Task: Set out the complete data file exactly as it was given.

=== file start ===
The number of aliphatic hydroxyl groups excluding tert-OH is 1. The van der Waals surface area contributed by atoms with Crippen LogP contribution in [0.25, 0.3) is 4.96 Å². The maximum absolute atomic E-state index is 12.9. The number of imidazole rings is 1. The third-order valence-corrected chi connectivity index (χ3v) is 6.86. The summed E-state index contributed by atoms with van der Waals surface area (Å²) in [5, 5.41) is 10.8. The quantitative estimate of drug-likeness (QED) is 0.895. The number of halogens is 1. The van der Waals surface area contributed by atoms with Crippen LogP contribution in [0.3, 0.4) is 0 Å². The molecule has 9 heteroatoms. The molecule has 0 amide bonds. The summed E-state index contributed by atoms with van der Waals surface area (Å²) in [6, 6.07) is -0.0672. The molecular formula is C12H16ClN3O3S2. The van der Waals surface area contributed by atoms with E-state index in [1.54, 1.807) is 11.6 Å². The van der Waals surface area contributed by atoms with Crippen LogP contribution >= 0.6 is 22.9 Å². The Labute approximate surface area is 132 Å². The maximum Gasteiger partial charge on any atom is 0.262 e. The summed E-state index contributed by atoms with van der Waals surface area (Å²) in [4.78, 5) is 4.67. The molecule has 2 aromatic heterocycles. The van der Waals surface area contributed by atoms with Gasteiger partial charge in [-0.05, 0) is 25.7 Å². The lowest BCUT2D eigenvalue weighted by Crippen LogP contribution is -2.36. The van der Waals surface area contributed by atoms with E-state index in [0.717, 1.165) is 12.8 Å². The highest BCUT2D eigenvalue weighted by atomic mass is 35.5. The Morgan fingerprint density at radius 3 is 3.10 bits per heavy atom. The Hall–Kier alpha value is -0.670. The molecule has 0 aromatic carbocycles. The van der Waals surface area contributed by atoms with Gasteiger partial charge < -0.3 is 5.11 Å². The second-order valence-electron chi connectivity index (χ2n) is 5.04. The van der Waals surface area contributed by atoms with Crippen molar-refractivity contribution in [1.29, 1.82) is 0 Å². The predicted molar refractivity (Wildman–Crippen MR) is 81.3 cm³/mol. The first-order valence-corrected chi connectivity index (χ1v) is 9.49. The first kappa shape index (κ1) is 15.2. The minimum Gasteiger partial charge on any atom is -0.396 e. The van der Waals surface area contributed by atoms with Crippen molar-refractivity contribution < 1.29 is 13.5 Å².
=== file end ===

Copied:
The number of aliphatic hydroxyl groups excluding tert-OH is 1. The van der Waals surface area contributed by atoms with Crippen LogP contribution in [0.25, 0.3) is 4.96 Å². The maximum absolute atomic E-state index is 12.9. The number of imidazole rings is 1. The third-order valence-corrected chi connectivity index (χ3v) is 6.86. The summed E-state index contributed by atoms with van der Waals surface area (Å²) in [5, 5.41) is 10.8. The quantitative estimate of drug-likeness (QED) is 0.895. The number of halogens is 1. The van der Waals surface area contributed by atoms with Crippen LogP contribution in [0.3, 0.4) is 0 Å². The molecule has 9 heteroatoms. The molecule has 0 amide bonds. The summed E-state index contributed by atoms with van der Waals surface area (Å²) in [6, 6.07) is -0.0672. The molecular formula is C12H16ClN3O3S2. The van der Waals surface area contributed by atoms with E-state index in [1.54, 1.807) is 11.6 Å². The van der Waals surface area contributed by atoms with Crippen LogP contribution >= 0.6 is 22.9 Å². The Labute approximate surface area is 132 Å². The maximum Gasteiger partial charge on any atom is 0.262 e. The summed E-state index contributed by atoms with van der Waals surface area (Å²) in [4.78, 5) is 4.67. The molecule has 2 aromatic heterocycles. The van der Waals surface area contributed by atoms with Gasteiger partial charge in [-0.05, 0) is 25.7 Å². The lowest BCUT2D eigenvalue weighted by Crippen LogP contribution is -2.36. The van der Waals surface area contributed by atoms with E-state index in [0.717, 1.165) is 12.8 Å². The highest BCUT2D eigenvalue weighted by atomic mass is 35.5. The Morgan fingerprint density at radius 3 is 3.10 bits per heavy atom. The Hall–Kier alpha value is -0.670. The molecule has 0 aromatic carbocycles. The van der Waals surface area contributed by atoms with Gasteiger partial charge < -0.3 is 5.11 Å². The second-order valence-electron chi connectivity index (χ2n) is 5.04. The van der Waals surface area contributed by atoms with Crippen molar-refractivity contribution in [1.29, 1.82) is 0 Å². The predicted molar refractivity (Wildman–Crippen MR) is 81.3 cm³/mol. The first-order valence-corrected chi connectivity index (χ1v) is 9.49. The first kappa shape index (κ1) is 15.2. The minimum Gasteiger partial charge on any atom is -0.396 e. The van der Waals surface area contributed by atoms with Crippen molar-refractivity contribution < 1.29 is 13.5 Å².